When preparing for the defensemen you will need through an NHL season, 8-10 guys is about right. Injuries happen, call-ups, waivers, changes in favor, etc. But half way through, having 10 guys with 14 games played already? And 9 guys with 20 games or more?
That means something else has happened. Something like season-ending injuries to Mike Mottau and Mark Eaton, month-plus absences for Milan Jurcina and Andrew MacDonald, plus your usual bangs (Bruno Gervais, broken face; Jack Hillen, concussion; Radek Martinek, wrist). So evenwith 44 games in the books, the D-man with the most games played (Eaton) is done, and the guy with the third-most is playing for the Canadiens.
All that turnover makes issuing mid-term grades harder than normal, but we'll give it a shot.
All of these guys are graded with consideration for the merry-go-round of partners and roles they've been through thanks to injuries, as well as with recognition that they've played under two coaches. However, none (except Hamonic and Reese) escape blame for some role in the previous coach's departure.
Also: Obviously this is just for fun, a thought- and discussion-starter to think about roles and performances. Feel free to ridicule the
professor T.A. giving out the grades. For reference, here were the 1st quarter grades.
The Islanders have just eight goals from the blueline this year, three of them from the departed James Wisniewski (all on the powerplay). Jurcina also has three, one shorthanded and two at even strength. Hillen and Martinek have the other two.
The only blueliner who isn't a minus after 44 games is Jurcina, who is even. Wisniewski brought up the rear with a minus-18 in 32 games, still tied for worst on the team.
But plus/minus is a dicey stat even for a full season, much less 30-some games. So in the write-ups below I'll include a few "Quality of Competition" rankings -- ranking within the team -- from the venerable and terrifying Gabe Desjardins at Behind the Net:
QoC: Quality of Competition - Average relative plus/minus of opposing players, weighted by head-to-head ice time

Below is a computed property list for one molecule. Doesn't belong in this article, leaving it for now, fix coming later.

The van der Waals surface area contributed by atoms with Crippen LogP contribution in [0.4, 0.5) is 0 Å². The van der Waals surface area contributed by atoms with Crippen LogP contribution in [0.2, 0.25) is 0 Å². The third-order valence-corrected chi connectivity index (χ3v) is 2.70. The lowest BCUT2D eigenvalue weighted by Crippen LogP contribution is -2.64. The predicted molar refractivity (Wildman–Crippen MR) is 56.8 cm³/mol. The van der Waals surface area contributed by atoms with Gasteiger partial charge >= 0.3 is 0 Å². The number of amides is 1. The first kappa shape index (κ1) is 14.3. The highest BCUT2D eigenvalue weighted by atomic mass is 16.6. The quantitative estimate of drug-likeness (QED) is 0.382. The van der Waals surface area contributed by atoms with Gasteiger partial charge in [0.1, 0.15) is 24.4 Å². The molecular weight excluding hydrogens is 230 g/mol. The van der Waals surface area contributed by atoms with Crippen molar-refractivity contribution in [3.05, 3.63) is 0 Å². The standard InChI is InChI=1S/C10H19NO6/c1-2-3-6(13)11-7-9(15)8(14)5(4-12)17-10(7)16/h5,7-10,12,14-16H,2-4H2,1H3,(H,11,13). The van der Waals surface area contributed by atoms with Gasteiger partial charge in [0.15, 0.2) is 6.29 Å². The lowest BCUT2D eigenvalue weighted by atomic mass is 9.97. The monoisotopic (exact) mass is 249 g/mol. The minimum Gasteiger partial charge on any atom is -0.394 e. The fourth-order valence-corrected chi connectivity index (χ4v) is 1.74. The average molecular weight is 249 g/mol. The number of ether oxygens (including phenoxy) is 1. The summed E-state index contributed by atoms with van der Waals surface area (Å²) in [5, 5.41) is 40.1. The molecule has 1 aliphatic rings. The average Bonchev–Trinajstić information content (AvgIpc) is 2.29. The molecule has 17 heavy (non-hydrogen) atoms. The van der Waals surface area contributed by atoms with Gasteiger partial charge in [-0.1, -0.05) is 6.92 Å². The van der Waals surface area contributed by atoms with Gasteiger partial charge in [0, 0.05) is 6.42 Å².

Corsi Rel QoC - Average relative Corsi of opposing players, weighted by head-to-head ice time
Corsi QoC - Average Corsi of opposing players, weighted by head-to-head ice time
Again, plain plus/minus is about goals scored for and against at even strength -- with no accounting for luck, bad goaltending, etc. A higher QoC means you're probably playing against the opposition's best. Corsi is shots plus/minus -- reasoning that shots for/allowed are a better indicator than plus/minus, since goaltending behind you and against you is less of a factor. Playing against players with high Corsi means those players typically outshoot their opposition, and thus are good, or generally maintain puck possession.
One way to look at these intra-team QoC rankings is as a measure of how the coach uses the defenseman at even strength: Against the best? Against the middle tier? Or sheltered against the opposition's worst? (e.g. You can see from Gervais and Reese's rankings that they're pretty clearly sheltered.)
|2010-11 - Mark Eaton||34||0||3||3||-2||8||30||82||20:21||3:05||29||0|
Rel Corsi QoC: 3rd
Corsi QoC: 2nd
The joke is that with very little showing up on the score sheet (even hits are less than once per game), Eaton is as vanilla as they come. He is someone with generally safe defensive instincts who can hold down a role on a Cup winner -- but the question is how effective he can be in a bigger role, against consistently tough opposition. He's not sexy, but he's held his own, hasn't bled goals against, and was a go-to penalty killer and shot blocker. Grade: B-minus.